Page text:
On American Warfare

I’m currently a Presidential Leadership Scholar.

Over the past two days, I’ve had the opportunity to hear Robert Gates speak, as well as many thoughtful presidential researchers. All of this has taken place at Mount Vernon, and there has been a focus on George Washington’s presidency.

It’s been quite stimulating, as well as useful to step out of the education bubble.

See below for some reflections on American warfare, of which I’m not an expert.

Also, none of the below should be mistaken as opinions of any of the speakers of the program.

1. George Washington relinquished twice. First, when he gave up being the head of the army after the revolutionary war. Second, when he stepped down after serving his second term as president. At either point, he had the opportunity to make a run for King of the United States of America, but he did not. This is a great contribution to our nation, and perhaps to future education leaders, especially future superintendents.

2. Robert Gates did not call on me during Q&A, but this would have been my question: from LBJ onward, what wars did we fight that we should not have fought; and, were there any wars we should have fought that we did not? My personal answer would have been numerous on the former (Vietnam; our excursions in South America; Iraq; to name a few, and I could go on) and zero on the latter. Rwanda would be the only situation to make me think twice about a war we should have entered but did not. Even there, it’s hard for me to predict what our intervention would have accomplished.

3. Some of my biggest questions around warfare have to do with counterfactual scenarios of just wars. Clearly, in both the Civil War and World War II, the victorious side was also in the moral right. However, this does not mean that war was justified on utilitarian grounds. Perhaps sustained political efforts would have ended slavery in the next few decades without a civil war. Perhaps Hitler’s land grab could have been slowly unwound over time without armed resistance. I don’t know. But I think these scenarios need to be grappled with deeply; and, in the lay media at least, I don’t think they are given enough serious consideration.

4. Here would be my advice to future presidents: when in doubt, don’t go to war; when confident, don’t go to war; when certain, consider the fact that many president have erroneously been certain before.

5. People whose stock is rising on my brilliant strategist list: Martin Luther King Jr., Gandhi, and the Dalai Lama.

Again, none of this reflects the opinions of those who run or participate in the program.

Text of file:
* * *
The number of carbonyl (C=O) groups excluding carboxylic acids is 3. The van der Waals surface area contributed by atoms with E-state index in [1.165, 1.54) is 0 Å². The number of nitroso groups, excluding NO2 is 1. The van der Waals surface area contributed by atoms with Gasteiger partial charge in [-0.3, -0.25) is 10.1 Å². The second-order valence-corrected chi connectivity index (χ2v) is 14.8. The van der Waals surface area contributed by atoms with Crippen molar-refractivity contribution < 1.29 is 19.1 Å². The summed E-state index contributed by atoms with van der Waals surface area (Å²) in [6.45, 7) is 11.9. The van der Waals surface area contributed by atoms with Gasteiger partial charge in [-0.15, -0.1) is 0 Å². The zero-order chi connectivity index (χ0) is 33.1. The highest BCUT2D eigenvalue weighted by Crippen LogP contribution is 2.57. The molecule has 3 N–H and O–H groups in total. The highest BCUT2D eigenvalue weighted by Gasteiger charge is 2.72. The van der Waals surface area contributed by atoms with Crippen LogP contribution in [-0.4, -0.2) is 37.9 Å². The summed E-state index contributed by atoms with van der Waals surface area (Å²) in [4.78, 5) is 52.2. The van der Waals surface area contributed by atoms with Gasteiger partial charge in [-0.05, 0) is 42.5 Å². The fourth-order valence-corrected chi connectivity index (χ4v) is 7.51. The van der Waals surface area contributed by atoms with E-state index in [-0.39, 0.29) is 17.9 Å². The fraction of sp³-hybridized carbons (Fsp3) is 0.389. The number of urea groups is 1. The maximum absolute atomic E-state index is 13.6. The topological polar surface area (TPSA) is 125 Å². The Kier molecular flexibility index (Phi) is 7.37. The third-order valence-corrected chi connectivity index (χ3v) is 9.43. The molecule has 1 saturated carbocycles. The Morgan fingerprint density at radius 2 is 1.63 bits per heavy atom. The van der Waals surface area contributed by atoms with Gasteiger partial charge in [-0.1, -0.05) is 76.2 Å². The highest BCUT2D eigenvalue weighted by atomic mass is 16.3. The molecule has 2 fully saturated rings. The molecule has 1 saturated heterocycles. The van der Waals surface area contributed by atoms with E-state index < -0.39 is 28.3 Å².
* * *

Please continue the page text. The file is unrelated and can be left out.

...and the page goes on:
These are simply my reflections on a few days worth of programming.

3 thoughts on “On American Warfare

  1. badgehs

    Thanks, Neerav.

    The Civil War is the strongest candidate for this rethinking. African Americans would almost certainly be better off TODAY if a more relinquished approach had been taken 150 years ago.

    However, the war (for Lincoln) was about keeping the Union. We’d be how many countries today if their hadn’t been a war?

    And if we were 2,3, 5, 7 countries today, what would the rest of the world look like? Would Europe have stayed Nazi? Would Hawaii be Japanese? Would the Emperor harshly rule Manilla and Bataan?

    Today the big fat elephant in this thought line is Ukraine. Russian tanks, sensing Western non-resolve, have happily rolled over what was sovereign territory. Everyone was shocked. How could this happen in 2015?

    For a couple days. Then that pacifist strain that rose in ’68-72 reared it’s cognitive dissonance and we quickly found justification for non-concern. Ah, you say, those people speak Russian. They belong with Russia. That’s all the farther Putin will want to go.

    Except that Kiev is considered Russia, too.

    I wonder if the Presidential scholars mention the 100, 000 political prisoners in gulags across North Korea? Do they mention the millions who died of hunger, cold, and hard labor in the Stalin era gulags? Or the hundreds of thousands of merely political prisoners who languished in these camps, on until the end of the USSR?

    Do they talk to the Polish, who love us for rescuing them from German, or Russian domination? Or the people of rural France, who still remember what it was like to be freed?

    If we are to take this advice, we must accept it in all that it implies. Louis XVI should have had nothing to do with war in the US. His relinquishment would have meant the end of the Revolution. And with it, a stopping of the idea of government by the people and the subsequent explosion of individual freedom.

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    1. nkingsl Post author

      Thanks – just to be clear again, all these opinions and questions are my own. Many of the issues raised in my post were not even contemplated by the program.

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  2. badgehs

    Neerav, to bring this back to K-12, there is so much here that could be grounds for good civics learning in school. It starts, however, with being well grounded in the basics of history.

    You and I went through school after they’d done away with what was called Western Civilization. Which was the story (told well or not) of how we got to be in the position of leading the world and having all these choices to make.

    How do we give schools (those with students with the ability to read really well) the freedom to explore much more of western and world civilization?

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